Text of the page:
Danckwerts boundary conditions [8] are applied to inlet and outlet of the column:

(2)\[\begin{aligned} u c_{\text{in},i}(t) &= u c^l_i(t,0) - D_{\text{ax},i} \frac{\partial c^l_i}{\partial z}(t, 0) & \forall t > 0, \end{aligned}\]
(3)\[\begin{aligned} \frac{\partial c^l_i}{\partial z}(t, L) &= 0 & \forall t > 0. \end{aligned}\]

Note that the outlet boundary condition Eq. 2 is also known as “do nothing” or natural outflow condition.

In the liquid phase of the porous beads (see Fig. 1) the mass balance is given by

(4)\[\begin{split}\begin{aligned} \frac{\partial c^p_{j,i}}{\partial t} &+ \frac{1 - \varepsilon_{p,j}}{F_{\text{acc},j,i} \varepsilon_{p,j}} \frac{\partial}{\partial t} \sum_{m_{j,i}} c^s_{j,i,m_{j,i}} \\ &= \underbrace{D_{p,j,i} \left[\frac{\partial^2}{\partial r^2} + \frac{2}{r} \frac{\partial}{\partial r} \right]c^p_{j,i}}_{\text{Pore diffusion}} \\ &+ \underbrace{\frac{1 - \varepsilon_{p,j}}{F_{\text{acc},j,i} \varepsilon_{p,j}} D_{s,j,i} \left[\frac{\partial^2}{\partial r^2} + \frac{2}{r} \frac{\partial }{\partial r} \right] \sum_{m_{j,i}} c^s_{j,i,m_{j,i}} }_{\text{Surface diffusion}} \\ &+ f_{\text{react},j,i}^p\left( c_j^p, c_j^s \right) + \frac{1 - \varepsilon_{p,j}}{F_{\text{acc},j,i} \varepsilon_{p,j}} f_{\text{react},j,i}^s\left( c_j^p, c_j^s \right), \end{aligned}\end{split}\]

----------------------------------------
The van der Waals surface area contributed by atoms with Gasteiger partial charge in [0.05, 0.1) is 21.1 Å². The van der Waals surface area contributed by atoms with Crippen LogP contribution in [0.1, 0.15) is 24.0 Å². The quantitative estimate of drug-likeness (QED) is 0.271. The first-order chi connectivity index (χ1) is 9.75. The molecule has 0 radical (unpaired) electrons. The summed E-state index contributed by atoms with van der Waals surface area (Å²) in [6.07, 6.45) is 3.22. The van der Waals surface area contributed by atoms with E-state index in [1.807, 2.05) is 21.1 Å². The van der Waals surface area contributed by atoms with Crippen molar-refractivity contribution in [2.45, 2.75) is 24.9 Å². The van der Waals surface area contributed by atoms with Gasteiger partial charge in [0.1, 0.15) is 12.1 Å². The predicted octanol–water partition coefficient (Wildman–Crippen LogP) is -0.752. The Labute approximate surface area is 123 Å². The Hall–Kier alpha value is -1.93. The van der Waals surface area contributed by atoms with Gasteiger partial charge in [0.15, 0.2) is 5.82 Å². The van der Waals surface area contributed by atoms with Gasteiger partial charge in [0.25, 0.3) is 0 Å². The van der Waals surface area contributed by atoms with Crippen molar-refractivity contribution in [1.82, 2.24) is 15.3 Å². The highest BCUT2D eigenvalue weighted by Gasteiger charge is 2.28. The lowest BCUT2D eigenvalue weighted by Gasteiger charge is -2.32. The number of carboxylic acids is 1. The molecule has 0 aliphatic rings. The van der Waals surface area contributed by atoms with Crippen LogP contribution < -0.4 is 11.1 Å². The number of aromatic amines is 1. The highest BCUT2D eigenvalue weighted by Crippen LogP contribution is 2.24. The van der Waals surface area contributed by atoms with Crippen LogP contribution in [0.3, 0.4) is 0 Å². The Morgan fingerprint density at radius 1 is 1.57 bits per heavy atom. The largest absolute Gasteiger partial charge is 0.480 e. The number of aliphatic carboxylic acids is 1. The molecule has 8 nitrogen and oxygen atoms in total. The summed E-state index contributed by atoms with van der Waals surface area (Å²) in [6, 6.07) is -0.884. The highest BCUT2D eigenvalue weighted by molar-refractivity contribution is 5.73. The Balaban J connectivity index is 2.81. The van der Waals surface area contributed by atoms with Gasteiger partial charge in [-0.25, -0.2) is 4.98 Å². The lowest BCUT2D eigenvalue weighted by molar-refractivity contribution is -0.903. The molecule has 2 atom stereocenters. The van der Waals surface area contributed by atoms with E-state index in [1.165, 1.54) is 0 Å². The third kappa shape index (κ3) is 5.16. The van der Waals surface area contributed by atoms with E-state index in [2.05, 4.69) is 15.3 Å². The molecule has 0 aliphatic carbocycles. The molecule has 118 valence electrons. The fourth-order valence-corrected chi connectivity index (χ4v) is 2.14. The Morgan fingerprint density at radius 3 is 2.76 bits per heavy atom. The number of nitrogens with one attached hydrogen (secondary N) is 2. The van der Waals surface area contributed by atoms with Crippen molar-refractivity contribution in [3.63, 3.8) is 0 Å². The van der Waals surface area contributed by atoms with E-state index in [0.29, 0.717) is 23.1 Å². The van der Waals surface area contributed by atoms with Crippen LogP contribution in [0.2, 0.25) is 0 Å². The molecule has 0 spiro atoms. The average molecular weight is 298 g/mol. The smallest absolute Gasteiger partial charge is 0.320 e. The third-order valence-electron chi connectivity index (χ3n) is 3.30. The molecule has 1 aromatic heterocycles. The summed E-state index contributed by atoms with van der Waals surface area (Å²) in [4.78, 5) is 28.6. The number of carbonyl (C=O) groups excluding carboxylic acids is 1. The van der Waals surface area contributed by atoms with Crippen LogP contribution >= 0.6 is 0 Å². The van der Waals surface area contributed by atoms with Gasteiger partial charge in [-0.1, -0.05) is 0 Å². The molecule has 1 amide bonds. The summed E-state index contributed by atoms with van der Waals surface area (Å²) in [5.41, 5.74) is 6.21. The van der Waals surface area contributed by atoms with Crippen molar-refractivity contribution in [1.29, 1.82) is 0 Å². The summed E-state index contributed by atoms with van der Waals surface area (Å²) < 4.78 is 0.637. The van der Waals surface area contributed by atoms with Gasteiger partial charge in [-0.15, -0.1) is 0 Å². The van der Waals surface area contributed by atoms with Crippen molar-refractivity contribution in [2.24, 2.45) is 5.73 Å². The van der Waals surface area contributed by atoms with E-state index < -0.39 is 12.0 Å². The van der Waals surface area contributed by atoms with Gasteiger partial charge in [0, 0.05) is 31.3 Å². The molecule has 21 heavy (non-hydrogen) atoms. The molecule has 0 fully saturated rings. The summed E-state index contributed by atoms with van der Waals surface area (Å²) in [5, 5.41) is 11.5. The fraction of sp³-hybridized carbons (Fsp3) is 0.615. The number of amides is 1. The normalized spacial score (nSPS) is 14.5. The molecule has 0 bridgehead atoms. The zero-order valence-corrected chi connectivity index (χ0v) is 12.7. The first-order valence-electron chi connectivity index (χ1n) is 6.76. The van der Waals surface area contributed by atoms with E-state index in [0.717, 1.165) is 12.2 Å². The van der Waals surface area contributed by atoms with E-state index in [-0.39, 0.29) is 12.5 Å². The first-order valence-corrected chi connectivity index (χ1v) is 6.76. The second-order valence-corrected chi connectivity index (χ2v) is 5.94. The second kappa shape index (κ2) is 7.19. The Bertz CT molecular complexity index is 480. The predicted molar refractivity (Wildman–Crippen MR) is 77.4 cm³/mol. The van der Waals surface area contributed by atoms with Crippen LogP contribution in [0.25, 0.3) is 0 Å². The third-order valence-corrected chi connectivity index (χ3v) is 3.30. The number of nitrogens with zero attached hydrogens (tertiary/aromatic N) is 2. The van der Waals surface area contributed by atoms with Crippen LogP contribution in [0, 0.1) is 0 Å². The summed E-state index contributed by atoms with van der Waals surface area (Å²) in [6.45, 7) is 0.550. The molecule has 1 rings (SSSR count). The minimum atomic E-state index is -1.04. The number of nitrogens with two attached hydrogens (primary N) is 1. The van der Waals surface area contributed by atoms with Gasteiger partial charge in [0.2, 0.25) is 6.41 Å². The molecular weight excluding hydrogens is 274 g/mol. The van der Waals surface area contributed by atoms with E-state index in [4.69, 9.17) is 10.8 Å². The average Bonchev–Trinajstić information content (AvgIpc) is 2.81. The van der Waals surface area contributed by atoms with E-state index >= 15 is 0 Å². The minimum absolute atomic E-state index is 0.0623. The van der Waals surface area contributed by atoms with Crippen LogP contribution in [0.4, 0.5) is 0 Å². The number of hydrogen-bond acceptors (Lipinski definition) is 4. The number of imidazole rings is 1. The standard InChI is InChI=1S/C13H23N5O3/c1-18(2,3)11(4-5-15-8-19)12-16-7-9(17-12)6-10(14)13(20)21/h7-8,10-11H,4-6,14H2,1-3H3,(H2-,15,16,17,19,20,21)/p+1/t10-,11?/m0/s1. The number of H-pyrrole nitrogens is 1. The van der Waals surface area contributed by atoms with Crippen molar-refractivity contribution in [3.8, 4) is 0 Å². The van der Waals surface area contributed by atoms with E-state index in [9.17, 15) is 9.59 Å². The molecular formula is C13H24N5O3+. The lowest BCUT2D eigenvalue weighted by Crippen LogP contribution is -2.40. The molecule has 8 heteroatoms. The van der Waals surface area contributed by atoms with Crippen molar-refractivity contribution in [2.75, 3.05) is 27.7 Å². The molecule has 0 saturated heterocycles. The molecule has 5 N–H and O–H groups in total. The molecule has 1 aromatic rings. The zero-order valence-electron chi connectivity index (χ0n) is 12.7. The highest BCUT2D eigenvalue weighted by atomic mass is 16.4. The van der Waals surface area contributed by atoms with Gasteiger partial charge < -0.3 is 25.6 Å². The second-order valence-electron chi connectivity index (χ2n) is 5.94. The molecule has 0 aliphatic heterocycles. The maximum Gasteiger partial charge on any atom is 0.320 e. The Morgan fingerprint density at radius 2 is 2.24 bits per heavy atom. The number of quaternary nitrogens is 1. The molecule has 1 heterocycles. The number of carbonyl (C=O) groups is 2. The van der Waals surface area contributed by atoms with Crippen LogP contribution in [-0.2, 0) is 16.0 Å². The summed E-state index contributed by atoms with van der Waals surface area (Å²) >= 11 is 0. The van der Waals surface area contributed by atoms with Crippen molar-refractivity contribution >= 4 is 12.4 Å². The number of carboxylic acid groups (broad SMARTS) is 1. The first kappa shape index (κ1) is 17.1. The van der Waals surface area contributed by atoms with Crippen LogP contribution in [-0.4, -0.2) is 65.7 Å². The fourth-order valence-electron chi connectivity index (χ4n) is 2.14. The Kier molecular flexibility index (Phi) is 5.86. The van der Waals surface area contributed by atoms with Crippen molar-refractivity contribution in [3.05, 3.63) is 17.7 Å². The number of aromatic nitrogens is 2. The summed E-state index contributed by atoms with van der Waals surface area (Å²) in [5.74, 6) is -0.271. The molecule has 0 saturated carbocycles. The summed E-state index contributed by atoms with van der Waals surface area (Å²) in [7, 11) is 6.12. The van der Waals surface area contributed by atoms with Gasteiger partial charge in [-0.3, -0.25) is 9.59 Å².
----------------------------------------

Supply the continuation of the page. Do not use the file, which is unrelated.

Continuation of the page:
where \(c^s_{j,i,m_{j,i}}\colon \left[0, T_{\text{end}}\right] \times [0,L] \times [r_{c,j}, r_{p,j}] \rightarrow \mathbb{R}^{\geq 0}\) denotes the solid phase concentration of the \(i\)th component’s \(m_{j,i}\)th bound state in the beads of \(j\)th type, \(D_{p,j,i}\) the effective diffusion coefficient in the beads, \(D_{s,j,i}\) the surface diffusion coefficient, \(F_{\text{acc},j,i} \in [0,1]\) the pore accessibility factor, and \(\varepsilon_{p,j}\) the particle porosity (ratio of pore volume to total bead volume). The inner bead radius \(r_{c,j} \in [0, r_{p,j})\) is assumed to be \(0\) by default, but can be positive in order to account for core-shell particles that have an impermeable core. Reaction terms in liquid and solid phase are collected in \(f_{\text{react},j,i}^p( c_j^p, c_j^s)\) and \(f_{\text{react},j,i}^s(c_j^p, c_j^s)\), respectively.